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Role of genetic interaction between COMT and Dysbindin in cognitive and schizophrenia-related abnormalities

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Investigating mental ill health genes

Scientists carried out an in-depth investigation into two potential schizophrenia susceptibility genes. They successfully identified key mechanisms contributing to schizophrenia, a debilitating and costly psychiatric disorder.

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To provide mechanistic insights into cognitive abnormalities and schizophrenia-related phenotypes, European researchers built on earlier related work through the EU-funded SCHIZOGENES (Role of genetic interaction between COMT and Dysbindin in cognitive and schizophrenia-related abnormalities) project. The team developed a suite of innovative tasks with high translational validity for human studies. They probed the effects of memory load and environmental changes and automatically dissected different aspects of attentional control in mice. A machine-learning-based system was able to finely analyse social cognition and behaviours, which are key altered features in human patients affected by schizophrenia. Under examination were the two susceptibility genes, catechol-O-methyltransferase (COMT) and dysbindin (dys). In schizophrenia, the dys-1 gene acts as a bridge between the changes in the dopaminergic and glutamatergic systems. Interestingly, COMT and dys genes interact and a reduction in expression in any one of them produces memory advantages. Cutting expression in both genes however yields memory deficits. Modification of COMT can modulate attention, impulsivity, stress reactivity, compulsivity, flexibility and motivation, depending on gender and different environmental factors. Genetic reduction of COMT transcription improved selective attention switching between different perceptual dimensions but impaired serial reversal learning. Researchers were also able to predict genetic-driven phenotypes in humans using mouse models. The reduction in COMT enzyme was accompanied by a thickening of the prefrontal cortex (PFC) of healthy human males but not females. Gender also influenced genotype effects in cognitive functions like working memory. Moreover, COMT-dys gene interaction affected PFC-related behaviours in humans. Dissemination of SCHIZOGENES results includes publications, lectures, poster presentations at national and international meetings, and securing grants for further work. Presentation of scientific discoveries at national and international meetings has enabled knowledge sharing with other European laboratories. Project work has thereby contributed to the European Research Area and boosted the transfer of resources and knowledge slated to benefit neurophysiological research. SCHIZOGENES data has contributed to a knowledge platform on specific genetic mechanisms that contribute to psychiatric states such as schizophrenia. Identification of groups of humans with the relevant genetic profiles as indicated in the study will direct research for more effective therapeutic strategies.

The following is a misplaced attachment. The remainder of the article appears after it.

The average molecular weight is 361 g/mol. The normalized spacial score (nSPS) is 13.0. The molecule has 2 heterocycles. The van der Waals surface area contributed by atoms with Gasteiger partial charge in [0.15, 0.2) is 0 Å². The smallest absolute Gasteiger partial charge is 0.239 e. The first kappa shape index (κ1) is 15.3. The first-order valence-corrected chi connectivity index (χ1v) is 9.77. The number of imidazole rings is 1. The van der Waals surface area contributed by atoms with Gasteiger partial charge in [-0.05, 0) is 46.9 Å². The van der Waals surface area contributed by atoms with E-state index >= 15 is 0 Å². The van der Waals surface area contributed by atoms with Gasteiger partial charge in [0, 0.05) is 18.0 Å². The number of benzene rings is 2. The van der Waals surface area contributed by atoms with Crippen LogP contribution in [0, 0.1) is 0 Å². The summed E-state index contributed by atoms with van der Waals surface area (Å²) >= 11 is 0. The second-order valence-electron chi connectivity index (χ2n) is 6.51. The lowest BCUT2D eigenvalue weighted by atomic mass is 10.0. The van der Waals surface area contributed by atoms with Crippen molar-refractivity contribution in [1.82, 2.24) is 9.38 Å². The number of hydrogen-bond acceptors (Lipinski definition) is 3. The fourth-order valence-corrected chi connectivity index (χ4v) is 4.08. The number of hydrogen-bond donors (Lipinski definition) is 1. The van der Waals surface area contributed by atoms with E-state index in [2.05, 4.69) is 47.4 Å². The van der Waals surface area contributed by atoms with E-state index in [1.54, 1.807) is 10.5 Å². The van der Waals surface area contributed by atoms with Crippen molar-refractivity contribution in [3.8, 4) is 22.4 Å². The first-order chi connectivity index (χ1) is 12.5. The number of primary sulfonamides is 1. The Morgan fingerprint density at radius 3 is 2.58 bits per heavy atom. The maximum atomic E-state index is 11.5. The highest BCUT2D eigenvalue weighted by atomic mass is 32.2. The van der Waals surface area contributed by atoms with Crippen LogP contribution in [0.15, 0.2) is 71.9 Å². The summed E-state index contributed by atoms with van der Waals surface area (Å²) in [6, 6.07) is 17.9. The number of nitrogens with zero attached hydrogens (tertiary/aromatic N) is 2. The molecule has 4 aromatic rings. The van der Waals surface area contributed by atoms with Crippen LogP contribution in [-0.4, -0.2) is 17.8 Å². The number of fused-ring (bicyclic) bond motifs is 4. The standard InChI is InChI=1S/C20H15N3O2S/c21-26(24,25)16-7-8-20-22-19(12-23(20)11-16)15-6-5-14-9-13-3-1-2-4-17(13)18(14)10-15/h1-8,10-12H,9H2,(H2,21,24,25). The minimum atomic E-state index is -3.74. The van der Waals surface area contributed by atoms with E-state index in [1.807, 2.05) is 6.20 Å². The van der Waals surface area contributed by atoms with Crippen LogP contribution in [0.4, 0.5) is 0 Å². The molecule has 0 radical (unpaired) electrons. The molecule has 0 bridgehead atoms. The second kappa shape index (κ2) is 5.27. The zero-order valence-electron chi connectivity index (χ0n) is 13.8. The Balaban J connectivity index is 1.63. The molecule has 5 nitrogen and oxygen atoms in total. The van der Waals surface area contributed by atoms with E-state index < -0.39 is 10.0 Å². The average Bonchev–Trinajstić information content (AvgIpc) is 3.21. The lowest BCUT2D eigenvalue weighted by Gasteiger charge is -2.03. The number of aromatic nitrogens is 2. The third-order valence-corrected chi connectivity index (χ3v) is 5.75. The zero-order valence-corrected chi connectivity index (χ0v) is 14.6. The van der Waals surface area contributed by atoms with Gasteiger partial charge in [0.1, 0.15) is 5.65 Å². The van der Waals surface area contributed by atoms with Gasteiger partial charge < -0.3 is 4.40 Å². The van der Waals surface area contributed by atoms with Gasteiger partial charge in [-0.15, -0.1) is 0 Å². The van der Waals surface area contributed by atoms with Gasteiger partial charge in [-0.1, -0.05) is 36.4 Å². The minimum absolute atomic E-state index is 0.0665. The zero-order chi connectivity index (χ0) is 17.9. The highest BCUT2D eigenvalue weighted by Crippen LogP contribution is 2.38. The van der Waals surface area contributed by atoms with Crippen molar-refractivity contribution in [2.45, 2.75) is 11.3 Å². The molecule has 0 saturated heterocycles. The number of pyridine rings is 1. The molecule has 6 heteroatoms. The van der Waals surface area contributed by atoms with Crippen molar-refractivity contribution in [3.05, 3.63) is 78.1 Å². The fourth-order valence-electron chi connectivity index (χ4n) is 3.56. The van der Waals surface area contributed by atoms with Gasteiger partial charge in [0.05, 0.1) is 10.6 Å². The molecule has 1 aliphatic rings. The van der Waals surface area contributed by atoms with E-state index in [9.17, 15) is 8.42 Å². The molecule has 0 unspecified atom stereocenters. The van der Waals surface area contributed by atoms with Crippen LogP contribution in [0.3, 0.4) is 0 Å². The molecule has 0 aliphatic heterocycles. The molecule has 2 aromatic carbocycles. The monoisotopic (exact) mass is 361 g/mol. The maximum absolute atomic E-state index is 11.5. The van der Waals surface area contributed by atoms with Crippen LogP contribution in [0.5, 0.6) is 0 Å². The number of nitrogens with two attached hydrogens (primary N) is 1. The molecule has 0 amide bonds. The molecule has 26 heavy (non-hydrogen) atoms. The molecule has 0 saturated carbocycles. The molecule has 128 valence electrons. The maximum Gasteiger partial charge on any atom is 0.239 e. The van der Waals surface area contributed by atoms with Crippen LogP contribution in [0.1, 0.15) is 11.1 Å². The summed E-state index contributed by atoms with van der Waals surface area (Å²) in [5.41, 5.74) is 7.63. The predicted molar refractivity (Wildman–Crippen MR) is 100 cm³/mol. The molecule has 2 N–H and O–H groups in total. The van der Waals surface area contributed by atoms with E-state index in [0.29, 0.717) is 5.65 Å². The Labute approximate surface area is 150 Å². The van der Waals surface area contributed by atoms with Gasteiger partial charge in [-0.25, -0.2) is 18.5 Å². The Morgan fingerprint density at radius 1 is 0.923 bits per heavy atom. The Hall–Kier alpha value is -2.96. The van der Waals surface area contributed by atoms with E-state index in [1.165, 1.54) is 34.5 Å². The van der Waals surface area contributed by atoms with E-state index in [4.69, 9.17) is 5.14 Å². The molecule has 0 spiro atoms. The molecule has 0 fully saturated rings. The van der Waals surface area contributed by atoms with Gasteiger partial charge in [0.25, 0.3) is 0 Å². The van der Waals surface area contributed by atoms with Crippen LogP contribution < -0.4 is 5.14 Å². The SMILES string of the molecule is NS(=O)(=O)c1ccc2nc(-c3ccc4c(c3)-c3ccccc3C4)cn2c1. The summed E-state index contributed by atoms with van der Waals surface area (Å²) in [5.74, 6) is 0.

Psychiatric, schizophrenia, gene, cognitive abnormalities, COMT, Dysbindin

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